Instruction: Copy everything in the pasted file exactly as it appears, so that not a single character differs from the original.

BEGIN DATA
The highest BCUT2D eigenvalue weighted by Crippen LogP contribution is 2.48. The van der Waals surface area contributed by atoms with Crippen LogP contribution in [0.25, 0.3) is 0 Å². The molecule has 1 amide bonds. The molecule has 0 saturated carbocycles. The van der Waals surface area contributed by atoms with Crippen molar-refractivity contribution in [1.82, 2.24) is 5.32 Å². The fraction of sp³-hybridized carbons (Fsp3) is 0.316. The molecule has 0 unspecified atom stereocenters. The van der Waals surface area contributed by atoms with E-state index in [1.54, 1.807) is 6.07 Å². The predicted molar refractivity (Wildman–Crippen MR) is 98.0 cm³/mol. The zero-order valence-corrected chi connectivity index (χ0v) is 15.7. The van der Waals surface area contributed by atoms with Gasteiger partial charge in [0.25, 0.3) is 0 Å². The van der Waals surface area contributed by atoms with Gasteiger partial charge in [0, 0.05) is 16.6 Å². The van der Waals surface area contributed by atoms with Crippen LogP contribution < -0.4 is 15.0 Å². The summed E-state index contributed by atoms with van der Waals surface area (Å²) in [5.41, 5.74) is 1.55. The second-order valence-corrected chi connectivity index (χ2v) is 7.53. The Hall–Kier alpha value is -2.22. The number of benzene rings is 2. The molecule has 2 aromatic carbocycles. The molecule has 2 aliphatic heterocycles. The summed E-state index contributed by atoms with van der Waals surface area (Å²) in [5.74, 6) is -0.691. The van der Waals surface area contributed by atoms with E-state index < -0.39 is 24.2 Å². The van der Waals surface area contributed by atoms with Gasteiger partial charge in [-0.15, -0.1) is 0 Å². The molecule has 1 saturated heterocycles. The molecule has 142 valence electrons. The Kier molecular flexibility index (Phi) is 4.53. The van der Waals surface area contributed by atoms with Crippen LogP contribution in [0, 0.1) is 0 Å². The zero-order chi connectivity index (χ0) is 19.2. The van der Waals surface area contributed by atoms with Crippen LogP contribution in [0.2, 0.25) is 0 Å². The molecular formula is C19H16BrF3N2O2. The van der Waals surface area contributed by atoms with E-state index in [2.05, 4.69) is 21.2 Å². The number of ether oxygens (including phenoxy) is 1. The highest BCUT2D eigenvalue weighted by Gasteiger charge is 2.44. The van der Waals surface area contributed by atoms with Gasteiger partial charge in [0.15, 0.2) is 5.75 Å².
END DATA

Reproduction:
The highest BCUT2D eigenvalue weighted by Crippen LogP contribution is 2.48. The van der Waals surface area contributed by atoms with Crippen LogP contribution in [0.25, 0.3) is 0 Å². The molecule has 1 amide bonds. The molecule has 0 saturated carbocycles. The van der Waals surface area contributed by atoms with Crippen molar-refractivity contribution in [1.82, 2.24) is 5.32 Å². The fraction of sp³-hybridized carbons (Fsp3) is 0.316. The molecule has 0 unspecified atom stereocenters. The van der Waals surface area contributed by atoms with E-state index in [1.54, 1.807) is 6.07 Å². The predicted molar refractivity (Wildman–Crippen MR) is 98.0 cm³/mol. The zero-order valence-corrected chi connectivity index (χ0v) is 15.7. The van der Waals surface area contributed by atoms with Gasteiger partial charge in [0.25, 0.3) is 0 Å². The van der Waals surface area contributed by atoms with Gasteiger partial charge in [0, 0.05) is 16.6 Å². The van der Waals surface area contributed by atoms with Crippen LogP contribution < -0.4 is 15.0 Å². The summed E-state index contributed by atoms with van der Waals surface area (Å²) in [5.41, 5.74) is 1.55. The second-order valence-corrected chi connectivity index (χ2v) is 7.53. The Hall–Kier alpha value is -2.22. The number of benzene rings is 2. The molecule has 2 aromatic carbocycles. The molecule has 2 aliphatic heterocycles. The summed E-state index contributed by atoms with van der Waals surface area (Å²) in [5.74, 6) is -0.691. The van der Waals surface area contributed by atoms with E-state index < -0.39 is 24.2 Å². The van der Waals surface area contributed by atoms with Gasteiger partial charge in [-0.15, -0.1) is 0 Å². The molecule has 1 saturated heterocycles. The molecule has 142 valence electrons. The Kier molecular flexibility index (Phi) is 4.53. The van der Waals surface area contributed by atoms with Crippen LogP contribution in [0, 0.1) is 0 Å². The zero-order chi connectivity index (χ0) is 19.2. The van der Waals surface area contributed by atoms with Crippen LogP contribution in [0.2, 0.25) is 0 Å². The molecular formula is C19H16BrF3N2O2. The van der Waals surface area contributed by atoms with E-state index in [2.05, 4.69) is 21.2 Å². The number of ether oxygens (including phenoxy) is 1. The highest BCUT2D eigenvalue weighted by Gasteiger charge is 2.44. The van der Waals surface area contributed by atoms with Gasteiger partial charge in [0.15, 0.2) is 5.75 Å².